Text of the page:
Mike Craven is a founding partner of Lexington Communications whose clients include Novartis and the UK biotechnology industry lobby group the Agricultural Biotechnology Council (ABC) .
Craven is a former adviser to the UK's Deputy Prime Minister, John Prescott MP and has also acted as chief media spokesperson for the Labour Party. He is also a former managing director of lobby firm GPC Market Access.
Craven joined Market Access in 1988 and became its Managing Director in the mid-90s. While Craven was in charge, GPC Market Access was hired by SmithKline Beecham to support the SmithKline Beecham-funded lobbying of patient interest groups, notably the Genetic Interest Group , over the proposed Directive on the Legal Protection of Biotechnological Inventions (popularly known as the Patents on Life Directive). The Directive was eventually passed after heavy lobbying and despite widespread public opposition. GPC Market Access was accused of having waged a 'massive disinformation campaign' in the process.
As well as SmithKline Beecham, GPC's clients included Pfizer and Novartis.
In 1998 Mike Craven left GPC to become Labour Party Chief Media Officer. He replaced David Hill who left to become a Director of Good Relations (part of the Bell Pottinger PR group), whose clients include Monsanto.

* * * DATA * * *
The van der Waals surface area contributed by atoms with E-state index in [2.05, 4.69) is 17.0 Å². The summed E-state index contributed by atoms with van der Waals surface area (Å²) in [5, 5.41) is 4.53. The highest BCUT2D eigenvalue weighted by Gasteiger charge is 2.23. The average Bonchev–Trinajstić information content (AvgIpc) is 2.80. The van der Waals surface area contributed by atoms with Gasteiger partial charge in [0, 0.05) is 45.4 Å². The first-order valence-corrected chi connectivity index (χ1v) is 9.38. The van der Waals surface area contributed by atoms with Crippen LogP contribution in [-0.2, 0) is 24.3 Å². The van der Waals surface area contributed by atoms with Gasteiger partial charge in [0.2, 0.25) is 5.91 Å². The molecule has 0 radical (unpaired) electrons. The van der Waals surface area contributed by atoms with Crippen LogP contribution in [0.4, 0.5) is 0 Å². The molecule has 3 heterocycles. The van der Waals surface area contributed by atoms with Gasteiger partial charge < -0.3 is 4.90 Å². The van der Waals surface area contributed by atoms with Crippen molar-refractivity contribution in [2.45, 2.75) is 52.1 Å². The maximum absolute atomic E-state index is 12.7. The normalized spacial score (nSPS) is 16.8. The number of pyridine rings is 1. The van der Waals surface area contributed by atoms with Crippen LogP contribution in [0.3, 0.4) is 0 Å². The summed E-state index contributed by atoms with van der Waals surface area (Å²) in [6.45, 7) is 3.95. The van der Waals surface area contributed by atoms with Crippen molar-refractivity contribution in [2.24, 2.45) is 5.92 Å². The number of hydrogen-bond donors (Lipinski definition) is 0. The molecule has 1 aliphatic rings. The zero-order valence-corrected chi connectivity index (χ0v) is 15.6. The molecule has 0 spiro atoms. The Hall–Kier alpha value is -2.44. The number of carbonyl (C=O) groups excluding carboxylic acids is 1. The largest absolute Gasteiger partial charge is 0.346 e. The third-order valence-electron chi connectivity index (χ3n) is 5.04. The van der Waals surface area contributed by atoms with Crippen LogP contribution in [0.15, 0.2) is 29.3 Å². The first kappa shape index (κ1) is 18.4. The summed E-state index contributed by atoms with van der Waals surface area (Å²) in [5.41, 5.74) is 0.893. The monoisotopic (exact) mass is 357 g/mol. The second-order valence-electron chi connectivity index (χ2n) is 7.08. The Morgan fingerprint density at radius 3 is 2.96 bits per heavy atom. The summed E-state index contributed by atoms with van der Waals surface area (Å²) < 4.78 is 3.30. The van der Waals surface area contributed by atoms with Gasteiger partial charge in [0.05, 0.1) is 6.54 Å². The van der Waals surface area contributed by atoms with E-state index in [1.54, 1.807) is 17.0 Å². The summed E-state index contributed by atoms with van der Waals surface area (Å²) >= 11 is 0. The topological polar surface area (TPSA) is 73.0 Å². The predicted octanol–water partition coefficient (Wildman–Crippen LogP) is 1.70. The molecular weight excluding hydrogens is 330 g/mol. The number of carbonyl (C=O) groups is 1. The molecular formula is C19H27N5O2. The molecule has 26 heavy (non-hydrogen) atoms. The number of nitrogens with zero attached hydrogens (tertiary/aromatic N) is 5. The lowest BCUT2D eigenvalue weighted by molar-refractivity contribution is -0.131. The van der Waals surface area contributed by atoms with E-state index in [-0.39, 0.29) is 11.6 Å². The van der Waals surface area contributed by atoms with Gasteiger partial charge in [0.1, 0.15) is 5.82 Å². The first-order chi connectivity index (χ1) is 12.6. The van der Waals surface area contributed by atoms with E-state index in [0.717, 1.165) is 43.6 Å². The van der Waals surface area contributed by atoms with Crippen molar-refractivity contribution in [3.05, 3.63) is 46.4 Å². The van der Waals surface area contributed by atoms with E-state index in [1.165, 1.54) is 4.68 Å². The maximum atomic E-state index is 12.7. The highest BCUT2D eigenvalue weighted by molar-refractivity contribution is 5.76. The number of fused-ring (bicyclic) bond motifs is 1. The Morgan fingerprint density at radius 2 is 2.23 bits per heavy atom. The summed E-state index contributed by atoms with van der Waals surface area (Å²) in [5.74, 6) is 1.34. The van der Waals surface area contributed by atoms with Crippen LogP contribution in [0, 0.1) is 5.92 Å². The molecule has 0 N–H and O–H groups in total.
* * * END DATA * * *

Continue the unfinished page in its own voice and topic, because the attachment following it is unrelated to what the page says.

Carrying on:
A few months after Craven's departure, in July 1998, GPC was at the centre of the lobbygate 'cash for access' scandal. The journalist Greg Palast exposed the scandal of 'secretive business influence over policy-making', revealing how New Labour lobbyists were 'working to create a US-style interpenetration of corporations and government'. (The Best Democracy Money Can Buy)
In November 1998 Craven was joined by 3 GPC Market Access staffers when he started up Lexington Communications. In January 2003 Craven hired Bernard Marantelli, a PR operative from Monsanto, to help Lexington in its work for the ABC in the run up to the UK Government's decision on whether to allow GM crop commercialisation